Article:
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Clematis Seeds

PostPosted: Dec 06, 2007 10:56 pm
by Mary Ann
I've Googled but couldn't find this answer. Today I harvested a qt. of Clematis seedheads. Do I cut off the 'tails' or rub the diatris off the seed? Are the seeds fragile?

PostPosted: Dec 06, 2007 11:57 pm
by John
I would NOT do anthing other than plant the seeds-- leave the tails on... Here is some information on germination:

Germinating Clematis from Seeds
Clematis seeds may take up to three years to germinate, but you should get some germination in about six months to a year. Collect ripe seed in the fall and plant in sterile seed starting mix, covering seeds with a thin layer of sand. Place the container into a zip lock polyethylene bag and place it outside in a shady spot (or a refrigerator) for several months during the winter so that they go through several freeze/thaw cycles.

Then place the covered container in a warm location out of direct sunlight and wait for your first seedling. As the seeds germinate, the small plants should be pricked out of the germinating container and planted into a small pot using a sterile soiless mix. Be very careful as the root will be a single long root in the beginning. As it grows larger it will need a larger pot, fertilizer and constant moisture. When the plant has three sets of leaves, pinch out the growing tip to promote branching.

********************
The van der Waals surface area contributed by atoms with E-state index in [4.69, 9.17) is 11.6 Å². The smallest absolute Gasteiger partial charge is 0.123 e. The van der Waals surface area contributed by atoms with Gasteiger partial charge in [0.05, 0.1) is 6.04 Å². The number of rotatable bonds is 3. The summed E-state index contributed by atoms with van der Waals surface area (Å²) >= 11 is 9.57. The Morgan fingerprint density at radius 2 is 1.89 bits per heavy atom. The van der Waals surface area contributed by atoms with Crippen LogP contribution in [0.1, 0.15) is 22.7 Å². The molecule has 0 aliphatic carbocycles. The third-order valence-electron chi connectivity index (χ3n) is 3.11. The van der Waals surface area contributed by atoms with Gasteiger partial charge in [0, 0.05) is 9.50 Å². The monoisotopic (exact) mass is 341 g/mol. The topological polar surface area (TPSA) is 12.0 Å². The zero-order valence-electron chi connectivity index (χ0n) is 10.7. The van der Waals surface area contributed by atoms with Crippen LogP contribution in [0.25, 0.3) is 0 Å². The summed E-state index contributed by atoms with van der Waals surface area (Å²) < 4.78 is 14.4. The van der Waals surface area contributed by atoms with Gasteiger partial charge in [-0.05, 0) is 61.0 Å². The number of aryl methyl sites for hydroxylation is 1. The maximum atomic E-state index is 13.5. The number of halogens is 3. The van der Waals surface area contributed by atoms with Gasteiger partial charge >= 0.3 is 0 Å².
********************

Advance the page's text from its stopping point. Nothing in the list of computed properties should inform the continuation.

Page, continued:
Seeds collected from hybrid clematis will usually not breed true to the parent so you might create a new and exciting cultivar that may be named after yourself or a loved one. The chances of getting a new winner are about one in 200, but acceptable smaller flowers of little commercial value will result. They make great gifts to fellow gardeners if you get too many.

Your seedling will take at least a year to offer its first bloom and another three years to become a mature plant. I usually wait until it blooms before planting it out in the garden. A greenhouse helps. It is a labor of love! Good luck!

PostPosted: Dec 07, 2007 1:11 am
by Mary Ann
Thanks, John, I'm happy to hear from someone who has actually done this, and what you say explains why none of the sites I researched mentioned anything about 'cleaning' the seeds.

Another oddball question: if freezing stops the aging process, how does the seed know when to start germinating? Is it a matter of cell deterioration? Aw, don't answer that, it's too deep for me anyway. :cry:

I'll follow your seed planting technique but won't need to think about pricking out seedlings for a good long time. When do you plant your clematis seed?

PostPosted: Dec 07, 2007 10:36 am
by John
Anytime after winter officially starts, or around the new year!

PostPosted: Dec 07, 2007 11:36 am
by kHT
I totally agree with John, we started ours early due to we had room in the greenhouse. I can tell you they aren't hard to start. I had some awsome seedlings from a lady in Canada that bloomed this year, got to love the blue blooming ones!

Re: Clematis Seeds

PostPosted: Feb 21, 2012 3:14 am
by bobhebba
Is there anything you can do to speed up the germination process?

Re: Clematis Seeds

PostPosted: Feb 22, 2012 10:58 am
by kHT
We do bottom heat and direct light.